Rate rise likely on new GDP data
Services lead rise in UK economic growth
The UK economy grew at a higher than expected 0.4% between July and September, according to the Office for National Statistics.
Growth, which was expected to come in at 0.3%, was led by services, particularly IT, motor trades and retail. The figure has increased the likelihood of an interest rate rise next week.
There was a 0.2% growth in the service sector in August, led by business services & finance (+0.3%).
At 6pm sterling was 0.97% higher against the dollar at $1.33.
The ONS’s head of national accounts Darren Morgan said: “Growth in the third quarter of 2017 continued at a similar rate as seen in the first half of the year.
“Services, led by increases in IT, motor trades and retail, continued to drive GDP growth. Manufacturing also boosted the economy with an improved performance after a weak second quarter.
But he added: “Construction output fell for the second consecutive quarter, although it remains above its pre-downturn peak.”
John Hawksworth, chief economist at accountancy firm PwC, says that the figures “do not change the big picture for the UK, which is of an economy that has slowed due to higher inflation linked to the weak pound and Brexit-related uncertainty dragging on business investment”.
But he adds: “We should not overdo the gloom as there is nothing in this or other recent data to suggest that the slowdown is in danger of turning into a recession.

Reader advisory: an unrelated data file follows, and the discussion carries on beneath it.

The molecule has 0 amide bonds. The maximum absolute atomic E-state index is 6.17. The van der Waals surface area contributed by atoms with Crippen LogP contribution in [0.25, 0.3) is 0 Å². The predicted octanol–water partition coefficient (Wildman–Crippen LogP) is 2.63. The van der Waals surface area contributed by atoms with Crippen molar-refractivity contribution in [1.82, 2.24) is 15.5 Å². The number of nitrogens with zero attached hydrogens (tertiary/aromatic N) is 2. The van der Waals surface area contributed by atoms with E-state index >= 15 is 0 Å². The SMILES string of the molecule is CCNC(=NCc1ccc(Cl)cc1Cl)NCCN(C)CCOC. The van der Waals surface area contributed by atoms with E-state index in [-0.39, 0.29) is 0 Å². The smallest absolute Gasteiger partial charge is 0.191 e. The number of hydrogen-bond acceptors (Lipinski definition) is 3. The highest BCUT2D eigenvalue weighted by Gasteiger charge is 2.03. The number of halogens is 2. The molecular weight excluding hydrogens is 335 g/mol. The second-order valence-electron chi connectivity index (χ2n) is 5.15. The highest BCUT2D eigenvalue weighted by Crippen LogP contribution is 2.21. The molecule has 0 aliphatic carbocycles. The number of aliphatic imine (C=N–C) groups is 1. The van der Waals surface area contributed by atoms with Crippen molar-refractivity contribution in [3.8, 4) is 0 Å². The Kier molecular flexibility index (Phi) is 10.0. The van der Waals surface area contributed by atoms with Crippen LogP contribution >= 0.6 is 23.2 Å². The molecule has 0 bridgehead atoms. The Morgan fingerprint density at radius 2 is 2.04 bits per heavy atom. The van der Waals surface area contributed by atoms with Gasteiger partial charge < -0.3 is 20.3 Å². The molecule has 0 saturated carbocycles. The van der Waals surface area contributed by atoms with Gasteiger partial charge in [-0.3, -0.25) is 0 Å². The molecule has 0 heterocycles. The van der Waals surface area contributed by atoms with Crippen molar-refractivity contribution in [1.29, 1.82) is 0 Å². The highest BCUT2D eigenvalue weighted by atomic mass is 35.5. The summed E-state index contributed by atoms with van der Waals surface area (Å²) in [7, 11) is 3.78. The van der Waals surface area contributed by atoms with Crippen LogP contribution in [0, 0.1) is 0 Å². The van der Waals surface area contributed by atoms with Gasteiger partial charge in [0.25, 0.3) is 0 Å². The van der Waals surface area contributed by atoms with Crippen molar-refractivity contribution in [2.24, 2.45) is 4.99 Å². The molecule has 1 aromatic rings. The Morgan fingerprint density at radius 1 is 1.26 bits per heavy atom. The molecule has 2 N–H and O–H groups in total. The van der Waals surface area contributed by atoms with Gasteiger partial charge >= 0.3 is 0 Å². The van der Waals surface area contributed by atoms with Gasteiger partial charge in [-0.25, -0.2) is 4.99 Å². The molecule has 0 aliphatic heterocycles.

“There is also nothing in these figures that would cause the MPC to hold off on the quarter point interest rate rise that markets expect from their meeting next week.”
In London the FTSE 100 index closed 79.33 points or 1.05% lower at 7,447.21.
On Wall Street, stronger-than-expected results and forecasts from companies including 3M and Caterpillar fuelled optimism about economic strength and the Dow Jones Industrial Average closed at another record high.
Tokyo‘s benchmark index has ended its longest winning streak in its history. The market posted an unprecedented 16 straight days of gains, helped by Prime Minister Shinzo Abe’s victory in Sunday’s election, which raised hopes for continued stimulus.
The Nikkei 225 lost 0.5%, or 97.55 points, to finish at 21,707.62, weighed down by losses for exporters.
Oil prices were largely steady on Wednesday, hovering near a four-week high hit a day earlier after top exporter Saudi Arabia said it was determined to end a supply glut.
Brent crude was up 8 cents at $58.41 a barrel this morning, after settling on Tuesday up 96 cents, or 1.7%. U.S. West Texas Intermediate crude was trading down 9 cents at $52.38.